Attorneys for Gov. Jared Polis and other officials say a lawsuit filed against the state over Colorado’s new universal preschool program is based on a flawed interpretation of special education law and the state constitution.
That argument came in a motion to dismiss the suit filed Thursday in Denver district court. The motion represents the state’s response to an August lawsuit brought by six Colorado school districts and two statewide education groups claiming the universal preschool program is harming children with disabilities and breaking financial promises to families and school districts.
The motion to dismiss argues that the plaintiffs disapprove of the state’s choices on how to run the universal preschool program, but that state officials have the latitude to make those choices under the law.
“Plaintiffs’ concerns should be addressed through the policymaking process, not the judiciary,” the motion states.
During a press conference announcing the lawsuit on Aug. 17, several school district leaders said they’d tried to give feedback to state officials during the universal preschool planning process, but were ignored.
The lawsuit was filed by the Colorado Association of School Executives, the Consortium of Directors of Special Education, and the 27J, Cherry Creek, Harrison, Mapleton, Platte Valley, and Westminster school districts.
In the suit, the plaintiffs alleged that children would miss out on vital special education services or full-day preschool classes, or would miss preschool altogether, because of problems with the state’s online application and matching system. The lawsuit named Polis, who’s long championed the universal preschool program, and leaders at the Colorado Department of Early Childhood and the Colorado Department of Education as defendants.
The $322 million universal preschool program, funded partly through a state nicotine tax, launched in August and offers 10 to 30 hours of tuition-free preschool a week to all Colorado 4-year-olds, and 10 hours a week to some 3-year-olds.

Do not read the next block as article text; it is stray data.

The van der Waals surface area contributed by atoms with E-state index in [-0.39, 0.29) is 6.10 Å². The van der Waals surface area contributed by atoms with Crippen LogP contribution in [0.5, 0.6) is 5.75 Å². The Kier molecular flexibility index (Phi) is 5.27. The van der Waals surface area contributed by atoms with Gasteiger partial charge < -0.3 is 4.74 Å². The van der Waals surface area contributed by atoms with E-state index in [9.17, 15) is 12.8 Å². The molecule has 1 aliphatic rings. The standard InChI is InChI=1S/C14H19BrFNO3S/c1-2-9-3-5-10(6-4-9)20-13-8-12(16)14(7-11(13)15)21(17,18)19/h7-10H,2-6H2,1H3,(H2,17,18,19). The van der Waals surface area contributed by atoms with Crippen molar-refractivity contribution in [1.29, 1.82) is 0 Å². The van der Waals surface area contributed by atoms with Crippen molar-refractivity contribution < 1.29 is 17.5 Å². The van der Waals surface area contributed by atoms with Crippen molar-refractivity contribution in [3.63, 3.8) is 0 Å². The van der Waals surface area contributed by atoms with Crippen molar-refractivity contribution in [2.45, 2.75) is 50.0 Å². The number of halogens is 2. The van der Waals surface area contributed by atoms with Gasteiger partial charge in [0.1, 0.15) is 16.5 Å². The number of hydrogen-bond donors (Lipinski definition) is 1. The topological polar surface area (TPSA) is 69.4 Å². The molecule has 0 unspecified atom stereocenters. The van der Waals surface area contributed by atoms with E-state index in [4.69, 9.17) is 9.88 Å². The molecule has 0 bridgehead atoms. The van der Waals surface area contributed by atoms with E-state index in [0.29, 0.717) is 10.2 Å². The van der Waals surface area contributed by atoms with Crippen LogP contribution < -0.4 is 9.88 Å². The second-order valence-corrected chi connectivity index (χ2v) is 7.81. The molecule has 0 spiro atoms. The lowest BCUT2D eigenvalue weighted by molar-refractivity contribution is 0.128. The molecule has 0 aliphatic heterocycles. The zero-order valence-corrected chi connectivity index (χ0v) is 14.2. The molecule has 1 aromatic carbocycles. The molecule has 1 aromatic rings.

More than 45,000 children are enrolled in the program, including in school district preschools, private preschools, and licensed home-based programs.
BridgeCare, the state’s online application and matching system, is at the center of the lawsuit. Starting last winter, preschools listed their offerings on the platform and families used it to apply for a spot. A computer algorithm then matched kids to seats.
But according to the lawsuit, the system didn’t always work, leading to confusion and frustration. In some cases, it led to preschool matches for students with disabilities that meant school districts couldn’t fulfill the requirements spelled out in federal special education law.
But Thursday’s motion to dismiss argues that federal special education law makes it the state’s obligation to ensure students with disabilities are properly served — and that school districts’ legal obligations to such students start only after the state matches the children to district preschools.
The motion also argues that while the Colorado Constitution’s local control provision gives school districts authority over things like instruction and teacher employment, it doesn’t grant them “unmitigated control over how students apply to and are matched in a state-funded preschool program.”
Finally, the motion asserts that the school district plaintiffs speculated they would see enrollment drop, lose funding, or have to turn preschoolers away on the first day of school, without concrete proof that those things happened.
At the August press conference on the lawsuit, a Westminster district leader described how the district had been forced to turn away a 3-year-old preschooler that morning.
The state is facing two other lawsuits over the universal preschool program, both brought by religious preschools claiming that state’s anti-discrimination requirements violate their religious beliefs.
The state has addressed some of the problems cited by the plaintiffs in the school district lawsuit in recent weeks. For example, in late September, the state began allowing preschools to enroll “walk-ins” on the spot instead of making them wait until they’d been matched through the state’s online system, a process that can take days or weeks.
Ann Schimke is a senior reporter at Chalkbeat, covering early childhood issues and early literacy. Contact Ann at firstname.lastname@example.org